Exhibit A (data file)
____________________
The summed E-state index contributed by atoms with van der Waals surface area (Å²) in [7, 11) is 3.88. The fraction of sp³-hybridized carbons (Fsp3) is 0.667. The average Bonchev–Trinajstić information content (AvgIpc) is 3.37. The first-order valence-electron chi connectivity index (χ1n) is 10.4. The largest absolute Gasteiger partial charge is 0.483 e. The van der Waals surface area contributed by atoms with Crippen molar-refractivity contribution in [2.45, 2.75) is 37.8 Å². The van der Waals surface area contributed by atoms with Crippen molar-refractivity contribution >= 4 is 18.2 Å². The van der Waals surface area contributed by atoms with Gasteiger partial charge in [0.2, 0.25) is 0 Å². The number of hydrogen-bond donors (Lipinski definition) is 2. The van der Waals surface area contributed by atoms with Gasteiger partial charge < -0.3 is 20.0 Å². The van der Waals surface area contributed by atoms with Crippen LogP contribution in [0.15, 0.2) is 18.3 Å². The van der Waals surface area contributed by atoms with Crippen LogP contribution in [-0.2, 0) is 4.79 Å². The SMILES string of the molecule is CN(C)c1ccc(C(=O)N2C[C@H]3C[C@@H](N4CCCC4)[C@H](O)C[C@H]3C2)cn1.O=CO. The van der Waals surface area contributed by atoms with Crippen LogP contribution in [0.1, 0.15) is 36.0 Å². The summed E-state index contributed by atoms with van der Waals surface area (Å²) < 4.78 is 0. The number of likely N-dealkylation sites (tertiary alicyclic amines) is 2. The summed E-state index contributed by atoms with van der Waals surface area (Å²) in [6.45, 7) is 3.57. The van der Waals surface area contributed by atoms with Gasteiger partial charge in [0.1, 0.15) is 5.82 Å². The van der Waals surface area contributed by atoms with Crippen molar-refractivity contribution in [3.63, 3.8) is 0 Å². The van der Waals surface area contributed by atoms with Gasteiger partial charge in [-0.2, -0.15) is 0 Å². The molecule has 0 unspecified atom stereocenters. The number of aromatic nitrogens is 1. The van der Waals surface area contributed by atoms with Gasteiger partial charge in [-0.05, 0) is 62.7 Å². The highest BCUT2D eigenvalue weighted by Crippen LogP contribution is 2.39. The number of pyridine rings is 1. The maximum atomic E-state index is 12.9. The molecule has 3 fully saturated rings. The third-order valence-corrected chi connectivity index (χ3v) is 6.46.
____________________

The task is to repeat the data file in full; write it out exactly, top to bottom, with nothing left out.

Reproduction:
The summed E-state index contributed by atoms with van der Waals surface area (Å²) in [7, 11) is 3.88. The fraction of sp³-hybridized carbons (Fsp3) is 0.667. The average Bonchev–Trinajstić information content (AvgIpc) is 3.37. The first-order valence-electron chi connectivity index (χ1n) is 10.4. The largest absolute Gasteiger partial charge is 0.483 e. The van der Waals surface area contributed by atoms with Crippen molar-refractivity contribution in [2.45, 2.75) is 37.8 Å². The van der Waals surface area contributed by atoms with Crippen molar-refractivity contribution >= 4 is 18.2 Å². The van der Waals surface area contributed by atoms with Gasteiger partial charge in [0.2, 0.25) is 0 Å². The number of hydrogen-bond donors (Lipinski definition) is 2. The van der Waals surface area contributed by atoms with Gasteiger partial charge < -0.3 is 20.0 Å². The van der Waals surface area contributed by atoms with Crippen LogP contribution in [0.15, 0.2) is 18.3 Å². The van der Waals surface area contributed by atoms with Crippen LogP contribution in [-0.2, 0) is 4.79 Å². The SMILES string of the molecule is CN(C)c1ccc(C(=O)N2C[C@H]3C[C@@H](N4CCCC4)[C@H](O)C[C@H]3C2)cn1.O=CO. The van der Waals surface area contributed by atoms with Crippen LogP contribution in [0.1, 0.15) is 36.0 Å². The summed E-state index contributed by atoms with van der Waals surface area (Å²) < 4.78 is 0. The number of likely N-dealkylation sites (tertiary alicyclic amines) is 2. The summed E-state index contributed by atoms with van der Waals surface area (Å²) in [6.45, 7) is 3.57. The van der Waals surface area contributed by atoms with Gasteiger partial charge in [0.1, 0.15) is 5.82 Å². The van der Waals surface area contributed by atoms with Crippen molar-refractivity contribution in [3.63, 3.8) is 0 Å². The van der Waals surface area contributed by atoms with Gasteiger partial charge in [-0.2, -0.15) is 0 Å². The molecule has 0 unspecified atom stereocenters. The number of aromatic nitrogens is 1. The van der Waals surface area contributed by atoms with Gasteiger partial charge in [-0.05, 0) is 62.7 Å². The highest BCUT2D eigenvalue weighted by Crippen LogP contribution is 2.39. The number of pyridine rings is 1. The maximum atomic E-state index is 12.9. The molecule has 3 fully saturated rings. The third-order valence-corrected chi connectivity index (χ3v) is 6.46.